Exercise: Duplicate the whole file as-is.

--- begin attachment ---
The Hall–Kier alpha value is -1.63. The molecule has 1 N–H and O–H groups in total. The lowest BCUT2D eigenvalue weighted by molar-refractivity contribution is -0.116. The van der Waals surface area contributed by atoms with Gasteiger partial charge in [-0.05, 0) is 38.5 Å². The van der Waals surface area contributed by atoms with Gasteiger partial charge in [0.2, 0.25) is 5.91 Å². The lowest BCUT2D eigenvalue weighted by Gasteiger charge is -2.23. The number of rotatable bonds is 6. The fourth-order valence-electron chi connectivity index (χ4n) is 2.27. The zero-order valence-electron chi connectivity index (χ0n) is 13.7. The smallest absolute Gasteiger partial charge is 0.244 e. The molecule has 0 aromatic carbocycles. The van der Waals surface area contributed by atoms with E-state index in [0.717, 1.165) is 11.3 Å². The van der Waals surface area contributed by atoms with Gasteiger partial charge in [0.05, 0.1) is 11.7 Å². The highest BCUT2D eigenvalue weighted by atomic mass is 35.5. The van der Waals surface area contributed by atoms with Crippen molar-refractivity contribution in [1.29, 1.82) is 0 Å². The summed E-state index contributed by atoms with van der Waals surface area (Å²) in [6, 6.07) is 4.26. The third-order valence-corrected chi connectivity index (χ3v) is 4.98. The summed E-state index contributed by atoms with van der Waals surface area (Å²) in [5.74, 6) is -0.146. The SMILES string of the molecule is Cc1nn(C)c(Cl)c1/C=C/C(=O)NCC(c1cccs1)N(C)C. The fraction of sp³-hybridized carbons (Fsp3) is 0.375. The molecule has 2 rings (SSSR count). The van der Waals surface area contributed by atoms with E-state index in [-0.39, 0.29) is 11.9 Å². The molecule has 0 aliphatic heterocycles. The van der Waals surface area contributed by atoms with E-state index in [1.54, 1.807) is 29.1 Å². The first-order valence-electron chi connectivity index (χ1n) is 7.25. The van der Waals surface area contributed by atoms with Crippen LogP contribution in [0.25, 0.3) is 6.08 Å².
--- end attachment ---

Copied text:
The Hall–Kier alpha value is -1.63. The molecule has 1 N–H and O–H groups in total. The lowest BCUT2D eigenvalue weighted by molar-refractivity contribution is -0.116. The van der Waals surface area contributed by atoms with Gasteiger partial charge in [-0.05, 0) is 38.5 Å². The van der Waals surface area contributed by atoms with Gasteiger partial charge in [0.2, 0.25) is 5.91 Å². The lowest BCUT2D eigenvalue weighted by Gasteiger charge is -2.23. The number of rotatable bonds is 6. The fourth-order valence-electron chi connectivity index (χ4n) is 2.27. The zero-order valence-electron chi connectivity index (χ0n) is 13.7. The smallest absolute Gasteiger partial charge is 0.244 e. The molecule has 0 aromatic carbocycles. The van der Waals surface area contributed by atoms with E-state index in [0.717, 1.165) is 11.3 Å². The van der Waals surface area contributed by atoms with Gasteiger partial charge in [0.05, 0.1) is 11.7 Å². The highest BCUT2D eigenvalue weighted by atomic mass is 35.5. The van der Waals surface area contributed by atoms with Crippen molar-refractivity contribution in [1.29, 1.82) is 0 Å². The summed E-state index contributed by atoms with van der Waals surface area (Å²) in [6, 6.07) is 4.26. The third-order valence-corrected chi connectivity index (χ3v) is 4.98. The summed E-state index contributed by atoms with van der Waals surface area (Å²) in [5.74, 6) is -0.146. The SMILES string of the molecule is Cc1nn(C)c(Cl)c1/C=C/C(=O)NCC(c1cccs1)N(C)C. The fraction of sp³-hybridized carbons (Fsp3) is 0.375. The molecule has 2 rings (SSSR count). The van der Waals surface area contributed by atoms with E-state index in [-0.39, 0.29) is 11.9 Å². The molecule has 0 aliphatic heterocycles. The van der Waals surface area contributed by atoms with E-state index in [1.54, 1.807) is 29.1 Å². The first-order valence-electron chi connectivity index (χ1n) is 7.25. The van der Waals surface area contributed by atoms with Crippen LogP contribution in [0.25, 0.3) is 6.08 Å².